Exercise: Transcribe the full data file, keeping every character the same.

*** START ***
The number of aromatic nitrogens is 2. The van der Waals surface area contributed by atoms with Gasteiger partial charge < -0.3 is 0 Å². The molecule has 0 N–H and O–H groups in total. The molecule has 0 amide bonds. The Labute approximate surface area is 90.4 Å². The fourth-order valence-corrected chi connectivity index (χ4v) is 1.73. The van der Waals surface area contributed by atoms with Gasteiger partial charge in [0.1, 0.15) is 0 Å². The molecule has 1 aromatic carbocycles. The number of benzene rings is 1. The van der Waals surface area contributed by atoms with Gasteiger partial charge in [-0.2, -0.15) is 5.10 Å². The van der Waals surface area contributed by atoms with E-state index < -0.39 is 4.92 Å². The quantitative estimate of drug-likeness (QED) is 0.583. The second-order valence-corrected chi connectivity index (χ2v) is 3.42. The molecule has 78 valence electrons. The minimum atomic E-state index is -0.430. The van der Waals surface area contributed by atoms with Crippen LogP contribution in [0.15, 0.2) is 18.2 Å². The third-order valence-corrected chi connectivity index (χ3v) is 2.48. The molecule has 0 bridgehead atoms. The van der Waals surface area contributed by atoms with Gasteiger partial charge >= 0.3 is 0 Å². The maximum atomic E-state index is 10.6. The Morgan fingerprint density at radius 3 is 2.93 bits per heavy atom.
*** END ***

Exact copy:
The number of aromatic nitrogens is 2. The van der Waals surface area contributed by atoms with Gasteiger partial charge < -0.3 is 0 Å². The molecule has 0 N–H and O–H groups in total. The molecule has 0 amide bonds. The Labute approximate surface area is 90.4 Å². The fourth-order valence-corrected chi connectivity index (χ4v) is 1.73. The van der Waals surface area contributed by atoms with Gasteiger partial charge in [0.1, 0.15) is 0 Å². The molecule has 1 aromatic carbocycles. The number of benzene rings is 1. The van der Waals surface area contributed by atoms with Gasteiger partial charge in [-0.2, -0.15) is 5.10 Å². The van der Waals surface area contributed by atoms with E-state index < -0.39 is 4.92 Å². The quantitative estimate of drug-likeness (QED) is 0.583. The second-order valence-corrected chi connectivity index (χ2v) is 3.42. The molecule has 78 valence electrons. The minimum atomic E-state index is -0.430. The van der Waals surface area contributed by atoms with Crippen LogP contribution in [0.15, 0.2) is 18.2 Å². The third-order valence-corrected chi connectivity index (χ3v) is 2.48. The molecule has 0 bridgehead atoms. The van der Waals surface area contributed by atoms with Gasteiger partial charge >= 0.3 is 0 Å². The maximum atomic E-state index is 10.6. The Morgan fingerprint density at radius 3 is 2.93 bits per heavy atom.